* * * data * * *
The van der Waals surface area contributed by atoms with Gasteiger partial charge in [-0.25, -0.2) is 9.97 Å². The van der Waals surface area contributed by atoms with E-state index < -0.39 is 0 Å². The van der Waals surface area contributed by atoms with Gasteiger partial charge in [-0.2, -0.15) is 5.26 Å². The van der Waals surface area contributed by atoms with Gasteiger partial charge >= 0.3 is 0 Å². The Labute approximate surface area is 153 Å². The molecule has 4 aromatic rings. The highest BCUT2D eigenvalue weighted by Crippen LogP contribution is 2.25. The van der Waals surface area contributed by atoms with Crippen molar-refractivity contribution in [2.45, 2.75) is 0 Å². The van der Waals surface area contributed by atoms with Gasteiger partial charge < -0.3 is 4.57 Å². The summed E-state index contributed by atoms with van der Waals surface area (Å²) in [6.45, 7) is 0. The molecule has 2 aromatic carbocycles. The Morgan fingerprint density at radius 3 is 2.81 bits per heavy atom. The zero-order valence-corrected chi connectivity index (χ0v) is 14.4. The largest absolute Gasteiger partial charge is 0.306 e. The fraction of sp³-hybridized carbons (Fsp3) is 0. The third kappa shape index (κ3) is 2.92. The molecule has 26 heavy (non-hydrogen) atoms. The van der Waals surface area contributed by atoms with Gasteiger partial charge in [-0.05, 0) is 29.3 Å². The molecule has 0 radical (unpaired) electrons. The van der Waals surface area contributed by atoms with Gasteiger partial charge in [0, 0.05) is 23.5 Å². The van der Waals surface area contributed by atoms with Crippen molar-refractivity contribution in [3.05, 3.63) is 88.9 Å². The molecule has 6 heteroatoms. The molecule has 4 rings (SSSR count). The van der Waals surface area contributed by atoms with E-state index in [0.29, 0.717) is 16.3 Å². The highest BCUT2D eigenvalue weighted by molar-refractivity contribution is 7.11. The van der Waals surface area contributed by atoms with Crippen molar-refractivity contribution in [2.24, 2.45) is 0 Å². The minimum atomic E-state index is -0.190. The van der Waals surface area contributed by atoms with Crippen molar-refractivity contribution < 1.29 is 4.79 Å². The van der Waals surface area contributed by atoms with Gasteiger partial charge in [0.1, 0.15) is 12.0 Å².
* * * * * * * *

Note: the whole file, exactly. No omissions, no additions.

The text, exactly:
The van der Waals surface area contributed by atoms with Gasteiger partial charge in [-0.25, -0.2) is 9.97 Å². The van der Waals surface area contributed by atoms with E-state index < -0.39 is 0 Å². The van der Waals surface area contributed by atoms with Gasteiger partial charge in [-0.2, -0.15) is 5.26 Å². The van der Waals surface area contributed by atoms with Gasteiger partial charge >= 0.3 is 0 Å². The Labute approximate surface area is 153 Å². The molecule has 4 aromatic rings. The highest BCUT2D eigenvalue weighted by Crippen LogP contribution is 2.25. The van der Waals surface area contributed by atoms with Crippen molar-refractivity contribution in [2.45, 2.75) is 0 Å². The van der Waals surface area contributed by atoms with Gasteiger partial charge < -0.3 is 4.57 Å². The summed E-state index contributed by atoms with van der Waals surface area (Å²) in [6.45, 7) is 0. The molecule has 2 aromatic carbocycles. The Morgan fingerprint density at radius 3 is 2.81 bits per heavy atom. The zero-order valence-corrected chi connectivity index (χ0v) is 14.4. The largest absolute Gasteiger partial charge is 0.306 e. The fraction of sp³-hybridized carbons (Fsp3) is 0. The third kappa shape index (κ3) is 2.92. The molecule has 26 heavy (non-hydrogen) atoms. The van der Waals surface area contributed by atoms with Gasteiger partial charge in [-0.05, 0) is 29.3 Å². The molecule has 0 radical (unpaired) electrons. The van der Waals surface area contributed by atoms with Gasteiger partial charge in [0, 0.05) is 23.5 Å². The van der Waals surface area contributed by atoms with Crippen molar-refractivity contribution in [3.05, 3.63) is 88.9 Å². The molecule has 6 heteroatoms. The molecule has 4 rings (SSSR count). The van der Waals surface area contributed by atoms with E-state index in [0.29, 0.717) is 16.3 Å². The highest BCUT2D eigenvalue weighted by molar-refractivity contribution is 7.11. The van der Waals surface area contributed by atoms with Crippen molar-refractivity contribution in [2.24, 2.45) is 0 Å². The minimum atomic E-state index is -0.190. The van der Waals surface area contributed by atoms with Crippen molar-refractivity contribution < 1.29 is 4.79 Å². The van der Waals surface area contributed by atoms with Gasteiger partial charge in [0.1, 0.15) is 12.0 Å².